Faculty » Emeritus » Anne Sutherland
Anne Sutherland is a professor of anthropology at University of California at Riverside. She received her D.Phil. in social anthropology from Oxford University and has taught at Durham University in England for four years, at Macalester College in St. Paul, MN for 19 years and at Georgia State University for four years. She has conducted research on American Roma since 1968, on economic development and national identity in Belize since 1972 and recently on identity and culture in Texas. In all three cases, the focus of the work has been to understand how and why people create and maintain identity and culture.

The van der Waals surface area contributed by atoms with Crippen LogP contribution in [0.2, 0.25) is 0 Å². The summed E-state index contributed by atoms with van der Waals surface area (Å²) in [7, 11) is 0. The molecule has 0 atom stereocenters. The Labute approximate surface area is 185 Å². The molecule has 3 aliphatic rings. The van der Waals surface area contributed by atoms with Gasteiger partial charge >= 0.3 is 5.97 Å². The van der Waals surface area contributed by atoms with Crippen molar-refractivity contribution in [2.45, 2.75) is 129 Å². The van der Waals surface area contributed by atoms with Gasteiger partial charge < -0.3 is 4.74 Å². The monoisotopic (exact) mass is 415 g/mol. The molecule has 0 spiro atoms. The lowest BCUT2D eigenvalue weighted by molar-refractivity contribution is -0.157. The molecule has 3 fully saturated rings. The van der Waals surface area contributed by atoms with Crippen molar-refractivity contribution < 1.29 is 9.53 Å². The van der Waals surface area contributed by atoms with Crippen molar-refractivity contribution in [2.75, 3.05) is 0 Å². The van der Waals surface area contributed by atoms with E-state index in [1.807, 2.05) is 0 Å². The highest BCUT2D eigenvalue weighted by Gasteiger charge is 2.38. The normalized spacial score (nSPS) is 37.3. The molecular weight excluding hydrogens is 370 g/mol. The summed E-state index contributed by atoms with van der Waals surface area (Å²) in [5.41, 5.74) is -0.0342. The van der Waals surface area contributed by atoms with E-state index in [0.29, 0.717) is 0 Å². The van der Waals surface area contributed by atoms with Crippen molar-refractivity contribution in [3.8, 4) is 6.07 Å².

SELECTED PUBLICATIONS: The Making of Belize: Globalization in the Margins (Bergin & Garvey, Greenwood Publishing Group, 1998); Gypsies, the Hidden Americans (Waveland Press, 1986); Caye Caulker: Economic Success in a Belizean Fishing Village (Westview Press, 1986); Face Values: Some Anthropological Themes, editor (BBC Publications, 1978). Articles on American Roma include "Complexities of U.S. Law and Gypsy Identity" in Gypsy Law: Romani Legal Traditions and Culture (Walter O. Weyrauch, editor, Berkeley: University of California Press, 2001:231-242) and "Gypsies, A People Apart" in Other People's Lives (BBC, 1981). She has appeared in documentaries on the Roma including "A Curse on the Gypsies" (PBS) and "The Genocide Factor" (PBS). Recent work includes "American Roma" in The Encyclopedia of Diaspora (2003) and "Roma of the United States and Europe" in Encyclopedia of Medical Anthropology (Harvard University, Human Relations Area Files 2003). Sutherland's new book, The Robertsons, the Sutherlands, and the Making of Texas (Texas A&M Press, 2006), is an ethnographic history of the Texas identity and why it is so persistent that even George W. Bush chose to adopt it.